It was with this is mind that I ended up halfway up the Mist Trail in Yosemite Valley California, late November 2018. In Spring the waterfalls dominate this narrow river-cut valley with dense water vapour and a thunderous roar. In autumn the waterfall is but a trickle of its former Spring-self but somewhere along its course, it plummets over 96 metres of smooth granite into an emerald plunge pool. This beautiful body of air bubble-whitened water is called ‘Yan-o-pah’ (little cloud) by the humans local to this valley and then, ‘Vernal Falls’ (relating to Spring) by some humans that came later. Both are apt names. As is ‘Magic Line’, a single pitch trad route found just a few hundred meters from Vernal Falls.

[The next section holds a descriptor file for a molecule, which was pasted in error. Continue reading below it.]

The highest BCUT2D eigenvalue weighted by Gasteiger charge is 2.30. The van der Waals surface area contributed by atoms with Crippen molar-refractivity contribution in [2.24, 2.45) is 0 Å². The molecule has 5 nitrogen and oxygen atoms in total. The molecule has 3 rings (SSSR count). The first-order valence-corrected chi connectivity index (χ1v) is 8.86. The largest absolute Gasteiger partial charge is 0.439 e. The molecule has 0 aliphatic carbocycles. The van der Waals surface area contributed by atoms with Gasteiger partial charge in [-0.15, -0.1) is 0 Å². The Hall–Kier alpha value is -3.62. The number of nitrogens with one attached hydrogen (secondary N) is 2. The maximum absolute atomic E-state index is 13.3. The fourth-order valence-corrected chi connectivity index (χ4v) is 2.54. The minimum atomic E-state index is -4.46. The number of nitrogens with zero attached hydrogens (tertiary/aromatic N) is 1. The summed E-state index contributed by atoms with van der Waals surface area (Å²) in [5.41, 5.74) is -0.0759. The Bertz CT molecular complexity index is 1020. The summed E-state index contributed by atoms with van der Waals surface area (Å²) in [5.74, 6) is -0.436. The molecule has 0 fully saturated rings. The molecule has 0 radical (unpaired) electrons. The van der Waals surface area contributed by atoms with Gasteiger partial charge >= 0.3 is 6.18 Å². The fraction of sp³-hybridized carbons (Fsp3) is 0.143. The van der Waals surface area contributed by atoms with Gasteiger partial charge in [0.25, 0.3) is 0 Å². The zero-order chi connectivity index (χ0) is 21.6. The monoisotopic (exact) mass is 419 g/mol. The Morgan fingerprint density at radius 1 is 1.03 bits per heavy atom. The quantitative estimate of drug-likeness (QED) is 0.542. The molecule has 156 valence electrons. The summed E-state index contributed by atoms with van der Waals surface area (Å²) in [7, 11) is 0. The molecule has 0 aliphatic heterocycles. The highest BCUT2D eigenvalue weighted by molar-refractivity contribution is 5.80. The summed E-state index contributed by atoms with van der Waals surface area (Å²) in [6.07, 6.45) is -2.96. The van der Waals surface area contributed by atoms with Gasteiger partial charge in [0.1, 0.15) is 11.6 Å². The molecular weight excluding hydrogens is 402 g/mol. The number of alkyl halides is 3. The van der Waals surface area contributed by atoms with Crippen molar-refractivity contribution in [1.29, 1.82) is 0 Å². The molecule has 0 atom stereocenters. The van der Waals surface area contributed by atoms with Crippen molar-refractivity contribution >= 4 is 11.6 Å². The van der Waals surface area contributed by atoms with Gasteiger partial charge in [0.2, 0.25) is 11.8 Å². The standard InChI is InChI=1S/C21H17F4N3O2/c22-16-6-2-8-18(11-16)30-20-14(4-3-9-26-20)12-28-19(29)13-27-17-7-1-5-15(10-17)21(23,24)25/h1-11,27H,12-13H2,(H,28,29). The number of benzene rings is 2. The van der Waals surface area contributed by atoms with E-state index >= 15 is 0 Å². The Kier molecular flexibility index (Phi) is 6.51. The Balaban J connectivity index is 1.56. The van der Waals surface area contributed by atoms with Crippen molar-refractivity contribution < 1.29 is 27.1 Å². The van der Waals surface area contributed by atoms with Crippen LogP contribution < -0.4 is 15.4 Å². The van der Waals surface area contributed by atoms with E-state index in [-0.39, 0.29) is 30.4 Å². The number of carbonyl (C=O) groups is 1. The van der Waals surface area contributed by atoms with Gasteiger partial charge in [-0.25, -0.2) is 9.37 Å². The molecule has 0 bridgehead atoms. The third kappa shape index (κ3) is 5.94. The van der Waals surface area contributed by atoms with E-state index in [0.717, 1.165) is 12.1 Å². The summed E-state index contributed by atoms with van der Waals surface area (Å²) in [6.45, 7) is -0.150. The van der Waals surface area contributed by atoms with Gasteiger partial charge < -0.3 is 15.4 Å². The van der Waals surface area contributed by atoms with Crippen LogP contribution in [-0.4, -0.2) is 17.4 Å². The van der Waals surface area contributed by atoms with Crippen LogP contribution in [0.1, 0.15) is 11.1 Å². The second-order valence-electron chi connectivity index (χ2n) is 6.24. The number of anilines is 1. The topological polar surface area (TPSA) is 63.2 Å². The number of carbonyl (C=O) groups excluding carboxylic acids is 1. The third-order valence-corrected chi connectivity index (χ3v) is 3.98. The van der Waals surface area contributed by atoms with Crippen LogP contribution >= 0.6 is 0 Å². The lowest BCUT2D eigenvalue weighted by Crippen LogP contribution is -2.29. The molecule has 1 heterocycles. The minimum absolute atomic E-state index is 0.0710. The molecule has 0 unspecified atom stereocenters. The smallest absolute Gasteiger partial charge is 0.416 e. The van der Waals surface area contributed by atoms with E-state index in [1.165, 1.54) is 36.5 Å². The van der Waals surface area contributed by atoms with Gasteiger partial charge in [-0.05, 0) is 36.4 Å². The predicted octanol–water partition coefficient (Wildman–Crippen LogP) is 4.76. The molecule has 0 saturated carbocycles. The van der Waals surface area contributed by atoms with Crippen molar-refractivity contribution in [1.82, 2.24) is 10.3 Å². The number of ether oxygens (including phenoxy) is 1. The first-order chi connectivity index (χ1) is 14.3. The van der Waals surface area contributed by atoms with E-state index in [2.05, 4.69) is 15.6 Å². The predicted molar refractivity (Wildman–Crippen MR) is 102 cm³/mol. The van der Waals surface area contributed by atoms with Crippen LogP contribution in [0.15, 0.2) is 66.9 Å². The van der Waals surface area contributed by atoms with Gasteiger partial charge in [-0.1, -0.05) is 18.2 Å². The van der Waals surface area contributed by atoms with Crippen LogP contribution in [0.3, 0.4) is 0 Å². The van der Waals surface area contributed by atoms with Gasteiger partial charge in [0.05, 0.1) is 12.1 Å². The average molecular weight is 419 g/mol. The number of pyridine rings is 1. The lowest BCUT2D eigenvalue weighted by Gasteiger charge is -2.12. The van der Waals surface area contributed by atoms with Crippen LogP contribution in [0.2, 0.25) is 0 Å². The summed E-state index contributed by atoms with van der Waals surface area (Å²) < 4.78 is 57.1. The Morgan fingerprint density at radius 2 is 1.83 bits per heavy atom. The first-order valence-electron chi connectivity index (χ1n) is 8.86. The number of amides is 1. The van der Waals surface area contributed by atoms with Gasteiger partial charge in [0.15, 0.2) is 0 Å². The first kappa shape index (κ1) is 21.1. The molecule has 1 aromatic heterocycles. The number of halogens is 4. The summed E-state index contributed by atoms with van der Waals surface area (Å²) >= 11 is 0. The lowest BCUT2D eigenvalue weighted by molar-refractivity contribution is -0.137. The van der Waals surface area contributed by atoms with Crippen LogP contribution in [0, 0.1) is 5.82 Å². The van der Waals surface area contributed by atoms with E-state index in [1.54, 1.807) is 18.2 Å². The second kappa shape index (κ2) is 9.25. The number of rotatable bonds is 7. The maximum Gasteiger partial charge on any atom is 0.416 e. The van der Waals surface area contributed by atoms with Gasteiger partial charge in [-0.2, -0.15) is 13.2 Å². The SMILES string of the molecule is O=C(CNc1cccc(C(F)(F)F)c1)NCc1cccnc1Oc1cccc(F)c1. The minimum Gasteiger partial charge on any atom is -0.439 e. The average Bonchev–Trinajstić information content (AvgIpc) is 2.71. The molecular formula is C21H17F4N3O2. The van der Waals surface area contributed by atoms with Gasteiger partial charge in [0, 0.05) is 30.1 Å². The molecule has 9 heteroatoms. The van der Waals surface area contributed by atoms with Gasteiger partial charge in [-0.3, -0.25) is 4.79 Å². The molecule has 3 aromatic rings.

The photos of both Ron Kauk and his son Lonnie (the only two climbers to have climbed this line) are memorable. In both photos, they adorn this line with their own charm: Ron with a stylish 70’s bandana and Lonnie with long black braids. Both images oose ‘cool’. But really it isn’t the braids or bandanas that make the photos; it’s the line itself. The graceful sweeping crack cuts through the granite first left then back right like the gentle line a snake leaves in the sand. As many beautiful things are, the line through the rock is delicate and striking all at once. This is no limestone lump, this line has class.